McKinsey signs on for $1 billion carbon removal investment initiative

18 April 2022 3 min. read
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Online payments company Stripe has launched a future investment initiative to accelerate the development of carbon removal technology, with McKinsey among its big-name launch partners.

Global management consulting firm McKinsey & Company has joined with global tech heavyweights Stripe, Alphabet, Meta and Shopify to launch a more than A$1 billion commitment toward supporting the development of new carbon removal technologies over the next eight years.

The establishment of the corporation, named Frontier, follows hot on the heels of the consultancy’s newly-launched McKinsey Platform for Climate Technologies.

McKinsey co-launches carbon removal investment group Frontier

A subsidiary of Stripe, the Frontier initiative has been set up as an advanced market commitment (AMC) – an investment model which aims to guarantee a future market for carbon removal technologies that might otherwise be deemed too expensive for buyers to drive prices down and achieve scale. Here, the parties say, the intention is to expand the global supply of carbon removal rather than increase competition for the supply that currently exists.

Frontier will both facilitate low-volume pre-purchase agreements for new carbon removal technologies and invest in future tons of carbon removal to help scale effective technologies, its founders stated. “This AMC model was first effectively used to advance pneumococcal vaccines, and can be effective because they send a strong and immediate demand signal, encouraging further innovation and development of new technologies in the space.”

According to recent Intergovernmental Panel on Climate Change (IPCC) figures cited by McKinsey, carbon removal efforts will have to significantly ramp up from the 0.1 gigatons of CO2 level currently being managed to an average of around 6 gigatons by 2050 if there is to be any hope of limiting global warming to 1.5°C and sparing the world the worst of its effects.

That threshold can no longer be achieved through emissions reductions alone. Meanwhile, the current pipeline of carbon removal projects is forecast to fall short of the required 2025 volume by 80 percent.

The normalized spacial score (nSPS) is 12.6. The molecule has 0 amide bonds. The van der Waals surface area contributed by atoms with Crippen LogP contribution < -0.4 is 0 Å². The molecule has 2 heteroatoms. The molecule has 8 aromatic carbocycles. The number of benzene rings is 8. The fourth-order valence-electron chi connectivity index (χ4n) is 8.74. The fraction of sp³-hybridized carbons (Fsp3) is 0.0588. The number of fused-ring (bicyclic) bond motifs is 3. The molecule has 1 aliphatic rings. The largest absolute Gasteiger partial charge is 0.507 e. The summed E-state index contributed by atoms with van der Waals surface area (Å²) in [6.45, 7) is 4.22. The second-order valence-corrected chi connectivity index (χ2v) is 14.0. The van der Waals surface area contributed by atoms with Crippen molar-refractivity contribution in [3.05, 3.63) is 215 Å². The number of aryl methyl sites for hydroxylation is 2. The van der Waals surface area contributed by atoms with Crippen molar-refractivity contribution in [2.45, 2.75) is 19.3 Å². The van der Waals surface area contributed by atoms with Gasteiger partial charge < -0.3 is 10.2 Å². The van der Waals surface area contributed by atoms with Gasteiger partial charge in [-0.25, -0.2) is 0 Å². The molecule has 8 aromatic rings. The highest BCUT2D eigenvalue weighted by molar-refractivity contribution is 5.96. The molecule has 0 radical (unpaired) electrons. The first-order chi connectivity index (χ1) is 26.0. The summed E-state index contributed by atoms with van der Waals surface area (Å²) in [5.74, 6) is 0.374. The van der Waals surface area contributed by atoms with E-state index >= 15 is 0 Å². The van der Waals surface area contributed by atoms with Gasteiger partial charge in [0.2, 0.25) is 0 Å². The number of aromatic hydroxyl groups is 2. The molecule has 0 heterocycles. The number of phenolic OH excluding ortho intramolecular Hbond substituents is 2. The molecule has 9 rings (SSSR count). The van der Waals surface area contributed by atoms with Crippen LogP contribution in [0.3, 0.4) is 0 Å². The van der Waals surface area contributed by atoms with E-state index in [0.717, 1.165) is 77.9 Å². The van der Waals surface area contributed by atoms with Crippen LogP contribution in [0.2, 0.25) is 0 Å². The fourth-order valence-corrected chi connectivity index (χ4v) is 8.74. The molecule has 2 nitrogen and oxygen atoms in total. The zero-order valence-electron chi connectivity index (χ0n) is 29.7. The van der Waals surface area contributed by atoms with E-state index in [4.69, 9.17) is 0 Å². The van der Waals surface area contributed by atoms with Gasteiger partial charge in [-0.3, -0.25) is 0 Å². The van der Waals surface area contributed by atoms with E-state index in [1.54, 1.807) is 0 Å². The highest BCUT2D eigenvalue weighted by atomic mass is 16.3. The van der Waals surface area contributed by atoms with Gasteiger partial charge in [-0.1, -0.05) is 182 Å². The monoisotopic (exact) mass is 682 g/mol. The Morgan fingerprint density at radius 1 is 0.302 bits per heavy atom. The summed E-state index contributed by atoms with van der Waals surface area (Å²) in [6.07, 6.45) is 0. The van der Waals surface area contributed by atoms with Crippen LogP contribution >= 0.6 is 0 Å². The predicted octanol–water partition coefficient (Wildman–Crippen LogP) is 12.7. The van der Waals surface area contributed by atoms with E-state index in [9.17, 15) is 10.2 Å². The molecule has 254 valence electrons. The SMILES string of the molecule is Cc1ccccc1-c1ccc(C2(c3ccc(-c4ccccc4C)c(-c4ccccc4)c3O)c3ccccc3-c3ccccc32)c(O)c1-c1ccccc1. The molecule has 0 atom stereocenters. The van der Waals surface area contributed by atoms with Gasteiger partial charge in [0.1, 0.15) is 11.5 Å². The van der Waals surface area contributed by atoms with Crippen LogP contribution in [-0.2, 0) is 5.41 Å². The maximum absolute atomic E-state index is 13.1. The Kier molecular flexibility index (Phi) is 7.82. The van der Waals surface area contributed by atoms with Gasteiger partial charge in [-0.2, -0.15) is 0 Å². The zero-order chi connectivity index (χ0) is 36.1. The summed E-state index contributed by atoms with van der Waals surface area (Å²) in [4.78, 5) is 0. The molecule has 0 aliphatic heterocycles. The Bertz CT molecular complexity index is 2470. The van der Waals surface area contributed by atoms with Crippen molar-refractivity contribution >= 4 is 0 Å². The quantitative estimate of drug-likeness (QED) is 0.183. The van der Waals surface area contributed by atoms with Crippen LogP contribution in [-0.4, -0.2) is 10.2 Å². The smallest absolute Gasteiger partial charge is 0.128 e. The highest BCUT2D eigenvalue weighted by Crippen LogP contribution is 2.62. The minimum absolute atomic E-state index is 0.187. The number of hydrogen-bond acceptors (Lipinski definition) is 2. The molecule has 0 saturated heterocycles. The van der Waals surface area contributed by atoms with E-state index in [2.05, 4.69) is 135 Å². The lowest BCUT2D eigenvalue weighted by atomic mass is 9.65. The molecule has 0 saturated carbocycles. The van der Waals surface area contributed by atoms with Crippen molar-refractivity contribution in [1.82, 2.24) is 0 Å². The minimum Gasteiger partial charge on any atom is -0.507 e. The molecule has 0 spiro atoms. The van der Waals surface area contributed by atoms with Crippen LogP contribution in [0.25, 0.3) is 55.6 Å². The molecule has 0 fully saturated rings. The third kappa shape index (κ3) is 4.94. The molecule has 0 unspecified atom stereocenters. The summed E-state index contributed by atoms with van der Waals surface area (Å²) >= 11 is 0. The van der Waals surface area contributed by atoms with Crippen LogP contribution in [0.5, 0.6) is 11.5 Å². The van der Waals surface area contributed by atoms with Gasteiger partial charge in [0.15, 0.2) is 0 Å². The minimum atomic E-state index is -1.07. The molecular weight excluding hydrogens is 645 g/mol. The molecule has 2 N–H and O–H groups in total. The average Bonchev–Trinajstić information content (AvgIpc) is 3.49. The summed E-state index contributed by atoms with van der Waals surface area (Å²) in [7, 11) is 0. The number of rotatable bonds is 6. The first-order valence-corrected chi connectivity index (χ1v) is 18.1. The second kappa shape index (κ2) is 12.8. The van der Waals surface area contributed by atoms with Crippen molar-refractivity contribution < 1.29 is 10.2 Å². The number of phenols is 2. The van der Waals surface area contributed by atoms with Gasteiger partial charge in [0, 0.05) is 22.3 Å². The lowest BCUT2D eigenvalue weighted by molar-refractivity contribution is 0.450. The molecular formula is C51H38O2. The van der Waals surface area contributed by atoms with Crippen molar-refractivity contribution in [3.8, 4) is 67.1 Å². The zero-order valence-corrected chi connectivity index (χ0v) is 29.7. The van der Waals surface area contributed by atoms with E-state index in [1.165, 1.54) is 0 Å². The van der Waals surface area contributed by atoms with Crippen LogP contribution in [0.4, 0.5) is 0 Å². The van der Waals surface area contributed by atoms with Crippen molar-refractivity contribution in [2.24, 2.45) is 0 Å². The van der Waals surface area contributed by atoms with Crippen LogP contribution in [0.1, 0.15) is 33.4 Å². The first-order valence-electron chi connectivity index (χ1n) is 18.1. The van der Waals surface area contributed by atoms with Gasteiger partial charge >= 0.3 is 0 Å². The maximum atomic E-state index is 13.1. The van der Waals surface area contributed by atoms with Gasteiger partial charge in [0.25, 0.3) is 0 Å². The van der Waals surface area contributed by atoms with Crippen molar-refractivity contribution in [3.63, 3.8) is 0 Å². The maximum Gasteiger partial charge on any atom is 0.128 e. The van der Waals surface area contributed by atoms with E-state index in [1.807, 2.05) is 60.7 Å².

McKinsey says that bumping up carbon removal to the necessary levels will take an extraordinary effort in building new capital projects, developing specialist skills and scaling supply chains. “Frontier will play a catalytic role in enabling the supply of high-quality carbon removals,” said McKinsey senior partner Dickon Pinner.

Yet once carbon removals are deployed at gigaton scale, McKinsey contends the average cost could dramatically decrease, saving anywhere from $4.2 trillion to $8.4 trillion compared to current costs and possibly creating as many as ten million new jobs by 2050. In addition to its monetary commitment, McKinsey under the partnership will also be providing pro-bono advisory support to carbon removal startups and businesses taking part in the initiative.

The consultancy’s participation in Frontier is being led by McKinsey Sustainability – the firm’s ESG practice which launched last year to support organisations in their net-zero agendas – and which in turn this month launched the McKinsey Platform for Climate Technologies.

The McKinsey Platform for Climate Technologies is structured around ten technologies the firm believes are critical to decarbonisation, ranging from hydrogen and battery storage to alternative proteins and nature-based solutions.

McKinsey’s bid to support future technology follows the sharp criticism the federal government received last year for its net-zero modelling, with the CSIRO famously overlooked for the work in favour of McKinsey. Primarily tasked with assessing the timelines and deployment pathways to achieve the government’s low-emissions technology investment goals, much of the criticism centred on the reliance of ‘further technology breakthroughs’ to reach a 2050 net-zero target.